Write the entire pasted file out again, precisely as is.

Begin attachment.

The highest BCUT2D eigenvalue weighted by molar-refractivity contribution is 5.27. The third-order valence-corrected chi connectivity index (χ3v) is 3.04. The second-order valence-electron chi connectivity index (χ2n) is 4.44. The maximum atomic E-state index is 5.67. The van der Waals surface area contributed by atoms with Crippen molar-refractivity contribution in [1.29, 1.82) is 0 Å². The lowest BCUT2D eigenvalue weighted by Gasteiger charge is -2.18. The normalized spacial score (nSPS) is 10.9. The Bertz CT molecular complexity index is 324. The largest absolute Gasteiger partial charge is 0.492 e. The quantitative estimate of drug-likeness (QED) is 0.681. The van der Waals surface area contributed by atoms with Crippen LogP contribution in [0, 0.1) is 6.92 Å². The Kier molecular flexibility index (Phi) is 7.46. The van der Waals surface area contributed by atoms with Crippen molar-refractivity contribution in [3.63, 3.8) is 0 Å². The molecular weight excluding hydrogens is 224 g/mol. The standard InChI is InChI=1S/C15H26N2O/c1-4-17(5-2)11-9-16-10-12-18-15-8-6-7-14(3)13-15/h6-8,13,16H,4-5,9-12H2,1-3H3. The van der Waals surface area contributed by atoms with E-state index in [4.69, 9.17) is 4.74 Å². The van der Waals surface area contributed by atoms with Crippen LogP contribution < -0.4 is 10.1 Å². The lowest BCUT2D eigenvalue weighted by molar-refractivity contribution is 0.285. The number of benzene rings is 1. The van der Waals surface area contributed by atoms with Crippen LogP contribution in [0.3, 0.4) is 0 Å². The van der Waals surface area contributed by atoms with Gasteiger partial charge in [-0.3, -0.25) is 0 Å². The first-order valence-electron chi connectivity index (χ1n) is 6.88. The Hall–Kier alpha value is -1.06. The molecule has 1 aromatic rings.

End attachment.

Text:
The highest BCUT2D eigenvalue weighted by molar-refractivity contribution is 5.27. The third-order valence-corrected chi connectivity index (χ3v) is 3.04. The second-order valence-electron chi connectivity index (χ2n) is 4.44. The maximum atomic E-state index is 5.67. The van der Waals surface area contributed by atoms with Crippen molar-refractivity contribution in [1.29, 1.82) is 0 Å². The lowest BCUT2D eigenvalue weighted by Gasteiger charge is -2.18. The normalized spacial score (nSPS) is 10.9. The Bertz CT molecular complexity index is 324. The largest absolute Gasteiger partial charge is 0.492 e. The quantitative estimate of drug-likeness (QED) is 0.681. The van der Waals surface area contributed by atoms with Crippen LogP contribution in [0, 0.1) is 6.92 Å². The Kier molecular flexibility index (Phi) is 7.46. The van der Waals surface area contributed by atoms with Crippen molar-refractivity contribution in [3.63, 3.8) is 0 Å². The molecular weight excluding hydrogens is 224 g/mol. The standard InChI is InChI=1S/C15H26N2O/c1-4-17(5-2)11-9-16-10-12-18-15-8-6-7-14(3)13-15/h6-8,13,16H,4-5,9-12H2,1-3H3. The van der Waals surface area contributed by atoms with E-state index in [4.69, 9.17) is 4.74 Å². The van der Waals surface area contributed by atoms with Crippen LogP contribution < -0.4 is 10.1 Å². The lowest BCUT2D eigenvalue weighted by molar-refractivity contribution is 0.285. The number of benzene rings is 1. The van der Waals surface area contributed by atoms with Crippen LogP contribution in [0.3, 0.4) is 0 Å². The van der Waals surface area contributed by atoms with Gasteiger partial charge in [-0.3, -0.25) is 0 Å². The first-order valence-electron chi connectivity index (χ1n) is 6.88. The Hall–Kier alpha value is -1.06. The molecule has 1 aromatic rings.